Genetics and Sociology

Dalton Conley, Jason Fletcher, Christopher Dawes

    Research output: Chapter in Book/Report/Conference proceedingChapter


    For close to a century, the social and biological sciences have treated the role of biology and genetics in the explanation of human behavior in different ways; while the social sciences have tended to privilege "nurture" as the cause for variations, biological sciences have leaned toward foregrounding "nature." Increasingly, scholars in both fields are viewing the roles of genetics and environment as complementary, a perspective that is also contributing to the breakdown of disciplinary barriers. Contemporary sociologists, for example, often take into account the potential role of genes in analyses of social behavior. This article describes the history of interactions of the disciplines of sociology and genetics and reviews the development of intellectual discourse of the relative roles of genes and environment, highlighting recent contributions by contemporary sociologists.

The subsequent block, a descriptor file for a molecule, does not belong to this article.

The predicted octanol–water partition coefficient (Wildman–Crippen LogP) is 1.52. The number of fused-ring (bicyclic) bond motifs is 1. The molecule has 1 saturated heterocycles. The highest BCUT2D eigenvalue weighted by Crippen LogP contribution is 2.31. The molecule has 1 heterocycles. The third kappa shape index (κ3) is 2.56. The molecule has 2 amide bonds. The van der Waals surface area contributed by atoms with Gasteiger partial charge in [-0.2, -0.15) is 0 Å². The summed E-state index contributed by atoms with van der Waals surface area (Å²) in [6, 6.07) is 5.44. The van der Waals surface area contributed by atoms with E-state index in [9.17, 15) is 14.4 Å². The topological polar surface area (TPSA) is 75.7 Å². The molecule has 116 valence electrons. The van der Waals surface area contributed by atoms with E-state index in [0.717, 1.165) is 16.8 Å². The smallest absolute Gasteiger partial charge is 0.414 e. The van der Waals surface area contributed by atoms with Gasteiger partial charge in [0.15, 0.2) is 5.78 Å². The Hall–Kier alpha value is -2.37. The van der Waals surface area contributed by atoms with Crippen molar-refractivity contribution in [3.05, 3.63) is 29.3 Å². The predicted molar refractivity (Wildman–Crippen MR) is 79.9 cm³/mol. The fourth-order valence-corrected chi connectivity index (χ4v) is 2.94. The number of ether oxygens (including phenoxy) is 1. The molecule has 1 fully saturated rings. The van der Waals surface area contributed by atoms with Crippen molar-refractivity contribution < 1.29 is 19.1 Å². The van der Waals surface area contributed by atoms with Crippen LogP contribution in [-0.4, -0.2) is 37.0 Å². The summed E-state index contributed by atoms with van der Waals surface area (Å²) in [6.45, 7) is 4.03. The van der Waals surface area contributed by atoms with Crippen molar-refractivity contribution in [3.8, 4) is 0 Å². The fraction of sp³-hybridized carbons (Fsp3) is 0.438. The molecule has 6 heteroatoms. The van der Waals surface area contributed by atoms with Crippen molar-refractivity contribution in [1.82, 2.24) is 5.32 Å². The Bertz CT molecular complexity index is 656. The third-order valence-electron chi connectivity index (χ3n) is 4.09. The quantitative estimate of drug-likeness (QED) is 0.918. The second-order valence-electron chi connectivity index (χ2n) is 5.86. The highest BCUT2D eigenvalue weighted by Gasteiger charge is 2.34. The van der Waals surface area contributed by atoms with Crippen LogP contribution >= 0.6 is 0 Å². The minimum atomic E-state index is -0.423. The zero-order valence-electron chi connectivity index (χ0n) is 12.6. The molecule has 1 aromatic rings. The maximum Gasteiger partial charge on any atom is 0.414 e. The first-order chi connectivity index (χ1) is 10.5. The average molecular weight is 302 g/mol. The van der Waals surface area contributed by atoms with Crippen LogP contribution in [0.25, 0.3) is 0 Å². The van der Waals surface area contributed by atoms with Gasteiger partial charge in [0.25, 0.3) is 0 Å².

Original languageEnglish (US)
    Title of host publicationInternational Encyclopedia of the Social & Behavioral Sciences: Second Edition
    PublisherElsevier Inc.
    Number of pages6
    ISBN (Electronic)9780080970875
    ISBN (Print)9780080970868
    StatePublished - Mar 26 2015


    • Economic behavior
    • Nature-nurture
    • Social behavior
    • Twin studies

    ASJC Scopus subject areas

    • General Social Sciences


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